Evaluation of speculated reproductive habitat for Somatochlora calverti (Corduliidae), a rare and range-restricted dragonfly


Globally, freshwater ecosystems and the organisms that depend on them are at risk. Dragonflies and damselflies (collectively, “odonates”) have a history of being used as bioindicators of freshwater habitat quality due to their wide range in environmental sensitivities across species and because they are relatively accessible. However, the nymphal stage is severely understudied compared to the adult stage, which inhibits conservation efforts. Somatochlora calverti is a rare species of dragonfly in the family Corduliidae; members of the genus Somatochlora are notoriously difficult to find and collect in the field as nymphs and adults. Somatochlora calverti is known primarily from the Florida panhandle but has been documented in Alabama, Georgia, and South Carolina. The nymph of this species is speculated to use seepage streams analogous to sympatric congeners; however, the nymph has never been collected in the field and, therefore, its specific microhabitat is unknown. We conducted a review from a suite of informational sources to generate a holistic consensus on what is defined to be suitable reproductive habitat for S. calverti. Sources identified eight major environmental characteristics that are likely to harbor S. calverti: shallow seepage streams, including steephead ravines, with undercut banks and mats of Sphagnum moss adjacent to intact sandhill forest. These ecosystems are being lost and degraded by anthropogenic activity, which has considerable impacts on the persistence of habitat specialists, including S. calverti, and managers’ ability to conserve them.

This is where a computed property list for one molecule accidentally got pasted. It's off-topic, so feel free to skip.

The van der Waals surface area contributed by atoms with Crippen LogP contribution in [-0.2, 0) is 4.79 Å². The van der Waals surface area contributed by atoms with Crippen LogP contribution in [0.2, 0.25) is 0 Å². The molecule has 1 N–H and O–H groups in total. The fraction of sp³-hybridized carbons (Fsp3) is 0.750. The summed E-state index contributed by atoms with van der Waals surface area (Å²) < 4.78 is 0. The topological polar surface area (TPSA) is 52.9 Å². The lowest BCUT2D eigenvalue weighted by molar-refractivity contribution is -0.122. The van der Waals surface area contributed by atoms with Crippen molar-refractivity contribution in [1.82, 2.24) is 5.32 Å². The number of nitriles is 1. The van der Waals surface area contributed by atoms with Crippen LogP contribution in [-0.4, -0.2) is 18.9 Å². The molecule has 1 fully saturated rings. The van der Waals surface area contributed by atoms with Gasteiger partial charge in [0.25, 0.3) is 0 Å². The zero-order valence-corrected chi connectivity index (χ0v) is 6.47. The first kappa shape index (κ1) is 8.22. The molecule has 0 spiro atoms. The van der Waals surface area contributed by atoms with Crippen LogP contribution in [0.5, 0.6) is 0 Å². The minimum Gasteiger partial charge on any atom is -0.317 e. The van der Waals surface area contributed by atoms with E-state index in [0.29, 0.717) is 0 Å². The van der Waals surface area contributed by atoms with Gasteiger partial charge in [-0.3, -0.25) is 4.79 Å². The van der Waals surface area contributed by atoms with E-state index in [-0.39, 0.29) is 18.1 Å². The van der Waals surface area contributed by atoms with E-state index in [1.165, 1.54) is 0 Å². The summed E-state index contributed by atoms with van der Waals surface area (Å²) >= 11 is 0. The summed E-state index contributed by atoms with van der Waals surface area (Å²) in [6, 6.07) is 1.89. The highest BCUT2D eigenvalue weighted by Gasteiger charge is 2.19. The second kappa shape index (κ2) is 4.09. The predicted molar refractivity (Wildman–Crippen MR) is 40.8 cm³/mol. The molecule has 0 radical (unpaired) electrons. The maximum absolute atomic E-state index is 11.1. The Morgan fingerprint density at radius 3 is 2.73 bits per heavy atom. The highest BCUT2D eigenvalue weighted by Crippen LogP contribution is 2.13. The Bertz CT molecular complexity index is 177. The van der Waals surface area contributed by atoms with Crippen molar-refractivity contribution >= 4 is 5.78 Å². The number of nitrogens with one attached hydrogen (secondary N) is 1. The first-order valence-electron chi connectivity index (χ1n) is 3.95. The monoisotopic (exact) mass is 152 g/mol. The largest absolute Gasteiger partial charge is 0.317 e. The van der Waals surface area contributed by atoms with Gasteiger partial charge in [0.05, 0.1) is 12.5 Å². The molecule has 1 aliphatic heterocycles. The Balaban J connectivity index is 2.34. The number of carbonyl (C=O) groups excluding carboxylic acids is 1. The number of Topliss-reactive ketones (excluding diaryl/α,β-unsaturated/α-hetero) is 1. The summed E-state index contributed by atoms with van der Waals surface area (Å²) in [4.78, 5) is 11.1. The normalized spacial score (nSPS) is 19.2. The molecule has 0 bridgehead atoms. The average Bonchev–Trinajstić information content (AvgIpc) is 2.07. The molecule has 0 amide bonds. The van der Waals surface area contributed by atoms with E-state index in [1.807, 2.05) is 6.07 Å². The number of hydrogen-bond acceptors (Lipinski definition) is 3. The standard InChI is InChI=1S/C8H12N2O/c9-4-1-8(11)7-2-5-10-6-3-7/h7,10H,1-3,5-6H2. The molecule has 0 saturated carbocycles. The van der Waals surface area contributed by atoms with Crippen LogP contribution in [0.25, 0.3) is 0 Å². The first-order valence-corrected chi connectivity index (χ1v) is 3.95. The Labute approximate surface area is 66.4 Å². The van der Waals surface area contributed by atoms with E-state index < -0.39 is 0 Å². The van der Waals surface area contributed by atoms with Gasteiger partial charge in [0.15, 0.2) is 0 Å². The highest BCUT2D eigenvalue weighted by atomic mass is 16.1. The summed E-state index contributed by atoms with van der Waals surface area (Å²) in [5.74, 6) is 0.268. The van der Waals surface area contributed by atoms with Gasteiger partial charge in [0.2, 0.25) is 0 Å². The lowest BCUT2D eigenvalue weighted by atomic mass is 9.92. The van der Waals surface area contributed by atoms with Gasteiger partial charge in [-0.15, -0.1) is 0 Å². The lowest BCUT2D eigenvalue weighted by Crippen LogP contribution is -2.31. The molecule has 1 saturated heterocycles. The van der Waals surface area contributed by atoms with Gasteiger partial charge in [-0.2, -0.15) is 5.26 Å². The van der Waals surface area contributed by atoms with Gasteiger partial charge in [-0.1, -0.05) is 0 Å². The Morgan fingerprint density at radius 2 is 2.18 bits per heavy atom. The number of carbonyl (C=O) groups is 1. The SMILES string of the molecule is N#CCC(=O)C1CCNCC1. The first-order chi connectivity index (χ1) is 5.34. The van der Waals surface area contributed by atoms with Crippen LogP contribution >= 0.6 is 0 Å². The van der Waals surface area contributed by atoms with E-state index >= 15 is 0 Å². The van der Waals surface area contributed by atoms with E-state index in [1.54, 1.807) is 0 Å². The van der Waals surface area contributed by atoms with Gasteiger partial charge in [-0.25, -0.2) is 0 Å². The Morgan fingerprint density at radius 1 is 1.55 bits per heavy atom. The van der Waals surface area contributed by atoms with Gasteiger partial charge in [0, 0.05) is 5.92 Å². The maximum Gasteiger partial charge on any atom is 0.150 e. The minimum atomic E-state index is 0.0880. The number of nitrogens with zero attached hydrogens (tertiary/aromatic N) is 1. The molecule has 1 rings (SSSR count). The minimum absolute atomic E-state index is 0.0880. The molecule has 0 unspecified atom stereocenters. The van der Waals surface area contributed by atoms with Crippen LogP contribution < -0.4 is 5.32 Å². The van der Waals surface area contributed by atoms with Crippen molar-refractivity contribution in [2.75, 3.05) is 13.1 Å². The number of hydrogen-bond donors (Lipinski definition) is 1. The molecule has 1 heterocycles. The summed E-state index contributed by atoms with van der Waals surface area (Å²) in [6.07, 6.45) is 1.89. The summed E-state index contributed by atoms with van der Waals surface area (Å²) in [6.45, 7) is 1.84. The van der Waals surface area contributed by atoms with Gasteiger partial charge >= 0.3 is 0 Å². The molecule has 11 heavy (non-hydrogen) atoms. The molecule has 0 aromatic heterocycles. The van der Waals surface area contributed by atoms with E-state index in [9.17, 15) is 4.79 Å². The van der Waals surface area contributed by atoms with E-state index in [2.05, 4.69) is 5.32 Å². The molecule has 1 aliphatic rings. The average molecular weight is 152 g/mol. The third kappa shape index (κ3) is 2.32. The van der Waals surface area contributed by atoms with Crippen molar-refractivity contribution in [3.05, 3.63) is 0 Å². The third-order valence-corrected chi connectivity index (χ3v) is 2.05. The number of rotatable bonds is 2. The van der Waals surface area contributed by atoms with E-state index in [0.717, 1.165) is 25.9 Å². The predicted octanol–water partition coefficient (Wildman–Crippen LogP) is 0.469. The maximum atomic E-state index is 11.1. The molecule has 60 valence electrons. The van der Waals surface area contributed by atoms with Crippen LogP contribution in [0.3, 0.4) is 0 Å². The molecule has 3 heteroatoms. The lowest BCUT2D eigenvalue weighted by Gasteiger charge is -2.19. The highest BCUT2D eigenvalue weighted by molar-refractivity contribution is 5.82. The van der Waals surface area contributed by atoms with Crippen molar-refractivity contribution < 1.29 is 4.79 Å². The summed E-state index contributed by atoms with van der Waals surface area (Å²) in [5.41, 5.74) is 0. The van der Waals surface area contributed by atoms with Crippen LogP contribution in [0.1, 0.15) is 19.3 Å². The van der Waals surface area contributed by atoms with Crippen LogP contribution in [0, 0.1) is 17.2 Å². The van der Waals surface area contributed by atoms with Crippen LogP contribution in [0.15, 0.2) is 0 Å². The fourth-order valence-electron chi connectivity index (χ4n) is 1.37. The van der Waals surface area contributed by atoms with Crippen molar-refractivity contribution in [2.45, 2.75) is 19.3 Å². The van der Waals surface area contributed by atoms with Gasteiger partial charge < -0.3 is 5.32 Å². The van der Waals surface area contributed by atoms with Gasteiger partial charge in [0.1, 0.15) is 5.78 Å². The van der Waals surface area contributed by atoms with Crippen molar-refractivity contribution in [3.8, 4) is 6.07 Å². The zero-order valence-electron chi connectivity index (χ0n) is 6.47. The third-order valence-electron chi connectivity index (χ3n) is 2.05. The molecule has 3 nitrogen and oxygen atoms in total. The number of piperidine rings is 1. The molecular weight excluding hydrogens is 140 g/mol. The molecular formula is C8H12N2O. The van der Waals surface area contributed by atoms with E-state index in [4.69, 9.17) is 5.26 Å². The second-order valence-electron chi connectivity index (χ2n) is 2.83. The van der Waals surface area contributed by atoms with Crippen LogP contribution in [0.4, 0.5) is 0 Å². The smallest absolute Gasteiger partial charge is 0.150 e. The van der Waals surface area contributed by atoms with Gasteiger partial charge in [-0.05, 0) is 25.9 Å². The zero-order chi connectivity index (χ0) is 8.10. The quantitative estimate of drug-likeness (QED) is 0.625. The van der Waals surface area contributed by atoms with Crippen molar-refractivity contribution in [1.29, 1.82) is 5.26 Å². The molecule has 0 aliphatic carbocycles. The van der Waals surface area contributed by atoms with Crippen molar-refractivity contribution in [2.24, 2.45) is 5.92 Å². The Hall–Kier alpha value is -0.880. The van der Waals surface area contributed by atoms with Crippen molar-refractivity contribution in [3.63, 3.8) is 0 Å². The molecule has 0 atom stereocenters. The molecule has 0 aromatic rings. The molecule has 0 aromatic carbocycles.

Issue section: Original Article